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'Walk a Mile in Their Shoes' tour begins to change Maine's child welfare system

Three child deaths in Maine that happened in June are still being investigated

AUGUSTA, Maine — For the second day, Senator Bill Diamond put boot leather to pavement, hoping it will bring change to a system he said urgently needs it.

Diamond said the Maine DHHS child welfare system, run by the Office of Child and Family Services, has been suffering from serious internal problems for years and has resisted efforts to make needed fixes. Those shortcomings, he said, have hurt the agency’s ability to stop child abuse deaths, even in some cases where the OCFS was already involved with the child and family. 

"You’ve got 143 deaths of children in state care since 2007,” Diamond said. “Many homicides, many unknown.”

Most recent were three deaths of children in June, all still under investigation. At least one was a child with whom DHHS was already involved. Those tragedies follow two highly publicized cases in late 2017 and early 2018: the deaths of Kendall Chick and Marissa Kennedy.

Diamond, who said he has been concerned about problems in the state system since the death of Logan Marr in 2001, took a personal interest in both the Chick and Kennedy killings, studying the records, pushing for the state's OPEGA government watchdog agency to investigate the system, and attending the trials of the parents and caregiver accused in the girls’ deaths. All three of those adults were convicted of murder.

Diamond has repeatedly called for reform to ensure DHHS intervenes sooner to take children out of dangerous homes. He said the need for that reform hasn’t changed, despite repeated assurances from multiple DHHS leaders that problems are being addressed.

"I’m not at all relieved that they’re telling us they have a system now that’s better because it isn’t. It's getting worse, and they said the same thing, every commissioner, since 2001."

This week, Diamond led a walk to draw attention to the issue, walking and sometimes riding from Old Town to Brewer, cities where two of the June deaths occurred, and on to Stockton Spring, where two other children died from abuse in 2018 and 2021.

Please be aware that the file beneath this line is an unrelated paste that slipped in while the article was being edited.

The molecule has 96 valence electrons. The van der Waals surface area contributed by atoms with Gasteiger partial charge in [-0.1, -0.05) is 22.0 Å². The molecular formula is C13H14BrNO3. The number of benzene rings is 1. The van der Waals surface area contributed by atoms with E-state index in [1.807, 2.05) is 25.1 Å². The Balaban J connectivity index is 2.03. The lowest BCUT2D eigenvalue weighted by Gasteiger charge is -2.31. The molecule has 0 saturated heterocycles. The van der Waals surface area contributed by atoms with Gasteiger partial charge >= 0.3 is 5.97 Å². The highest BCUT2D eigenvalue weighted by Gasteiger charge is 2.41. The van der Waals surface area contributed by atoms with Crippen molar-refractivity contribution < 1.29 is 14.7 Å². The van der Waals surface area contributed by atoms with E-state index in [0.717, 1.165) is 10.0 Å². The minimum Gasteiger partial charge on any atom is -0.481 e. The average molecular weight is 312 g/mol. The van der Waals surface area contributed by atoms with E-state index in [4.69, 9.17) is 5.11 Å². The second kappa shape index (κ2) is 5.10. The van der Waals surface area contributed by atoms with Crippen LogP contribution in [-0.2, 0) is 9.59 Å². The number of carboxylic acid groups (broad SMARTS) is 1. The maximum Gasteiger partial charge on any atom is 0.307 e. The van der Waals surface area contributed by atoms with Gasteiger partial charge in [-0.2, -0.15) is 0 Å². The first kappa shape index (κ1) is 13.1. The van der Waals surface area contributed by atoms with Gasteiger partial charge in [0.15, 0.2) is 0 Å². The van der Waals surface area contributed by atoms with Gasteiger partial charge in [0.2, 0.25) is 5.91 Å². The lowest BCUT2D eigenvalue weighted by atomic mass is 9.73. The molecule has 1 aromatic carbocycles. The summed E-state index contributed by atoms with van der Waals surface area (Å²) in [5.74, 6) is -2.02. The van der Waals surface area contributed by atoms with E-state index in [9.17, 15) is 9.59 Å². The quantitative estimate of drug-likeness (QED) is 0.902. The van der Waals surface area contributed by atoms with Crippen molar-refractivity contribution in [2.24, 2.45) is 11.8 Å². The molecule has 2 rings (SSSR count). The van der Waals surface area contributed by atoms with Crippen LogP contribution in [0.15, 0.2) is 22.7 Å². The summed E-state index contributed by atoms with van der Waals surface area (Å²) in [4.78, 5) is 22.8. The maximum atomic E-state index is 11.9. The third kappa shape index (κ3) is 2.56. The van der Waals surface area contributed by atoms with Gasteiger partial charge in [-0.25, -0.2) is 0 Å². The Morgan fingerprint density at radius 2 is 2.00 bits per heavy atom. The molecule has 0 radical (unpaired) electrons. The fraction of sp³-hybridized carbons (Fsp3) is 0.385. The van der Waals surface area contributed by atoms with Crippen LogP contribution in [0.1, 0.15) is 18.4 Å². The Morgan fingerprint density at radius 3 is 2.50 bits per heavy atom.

The goal, he said, has been to generate more attention to the problem.

“What we’re hoping is that because of the intensity we are seeing, and the walk is helping with that, I think that will bring legislators to being more willing to listen this time.”

In this year’s Legislative session, Diamond tried to pass a bill to take the OCFS out of the Department of Health and Human Services and make it a stand-alone state agency, and therefore more easily open to Legislative scrutiny. His bill passed the state Senate but failed in the House, and was opposed by the Mills administration.

Maine DHHS said it has made many changed in the child welfare system, including adding 70 more staff since 2018, and improvements in training and supervision.

“We care deeply about child safety and wellbeing and are working to do all we can to learn from the recent child deaths and improve our approach to child welfare,” DHHS spokeswoman Jackie Farwell said in a written statement to NEWS CENTER Maine.

“The death of a child is a tragic loss – for that child’s future, their family, their community, and our state. That’s why we’re partnering with the national experts at Casey Family Programs to evaluate Department policies and practices to support child and family safety as we continue our broader work to improve the child welfare system, along with the Legislature and many other stakeholders.

The DHHS Office of Child and Family Services (OCFS) engaged in a comprehensive system-wide assessment that has informed improvement efforts over the last few years.

DHHS also recently announced it will receive additional annual federal funding for child welfare programs under the Family First program.

Diamond said the Casey investigation of OCFS is a good thing but also said much more is needed. The Legislature’s OPEGA investigation, he says will be significant, and on the walk, several other lawmakers of both parties indicated they share his concern about the issue. 

 Diamond said he will continue to push for major change during the winter session of the Legislature, his final year.

“This is … my last chance after 20 years to hopefully make an impact to hopefully make that system work better than it does now.”